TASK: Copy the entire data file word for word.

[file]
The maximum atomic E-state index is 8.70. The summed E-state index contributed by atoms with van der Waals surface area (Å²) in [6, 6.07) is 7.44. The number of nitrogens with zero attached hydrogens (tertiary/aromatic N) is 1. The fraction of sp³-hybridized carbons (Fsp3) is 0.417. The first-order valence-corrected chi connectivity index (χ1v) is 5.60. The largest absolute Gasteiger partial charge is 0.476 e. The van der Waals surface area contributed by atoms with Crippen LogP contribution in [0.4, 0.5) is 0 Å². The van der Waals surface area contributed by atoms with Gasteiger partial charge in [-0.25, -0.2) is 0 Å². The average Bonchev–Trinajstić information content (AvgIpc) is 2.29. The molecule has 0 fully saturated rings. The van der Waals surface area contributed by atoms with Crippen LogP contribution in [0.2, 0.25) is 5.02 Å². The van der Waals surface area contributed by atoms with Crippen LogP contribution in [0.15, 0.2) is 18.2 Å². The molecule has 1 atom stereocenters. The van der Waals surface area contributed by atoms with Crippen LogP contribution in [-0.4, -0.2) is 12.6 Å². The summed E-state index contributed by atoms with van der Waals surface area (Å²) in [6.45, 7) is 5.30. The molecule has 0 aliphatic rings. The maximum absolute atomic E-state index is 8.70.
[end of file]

The maximum atomic E-state index is 8.70. The summed E-state index contributed by atoms with van der Waals surface area (Å²) in [6, 6.07) is 7.44. The number of nitrogens with zero attached hydrogens (tertiary/aromatic N) is 1. The fraction of sp³-hybridized carbons (Fsp3) is 0.417. The first-order valence-corrected chi connectivity index (χ1v) is 5.60. The largest absolute Gasteiger partial charge is 0.476 e. The van der Waals surface area contributed by atoms with Crippen LogP contribution in [0.4, 0.5) is 0 Å². The van der Waals surface area contributed by atoms with Gasteiger partial charge in [-0.25, -0.2) is 0 Å². The average Bonchev–Trinajstić information content (AvgIpc) is 2.29. The molecule has 0 fully saturated rings. The van der Waals surface area contributed by atoms with Crippen LogP contribution in [0.2, 0.25) is 5.02 Å². The van der Waals surface area contributed by atoms with Crippen LogP contribution in [0.15, 0.2) is 18.2 Å². The molecule has 1 atom stereocenters. The van der Waals surface area contributed by atoms with Crippen LogP contribution in [-0.4, -0.2) is 12.6 Å². The summed E-state index contributed by atoms with van der Waals surface area (Å²) in [6.45, 7) is 5.30. The molecule has 0 aliphatic rings. The maximum absolute atomic E-state index is 8.70.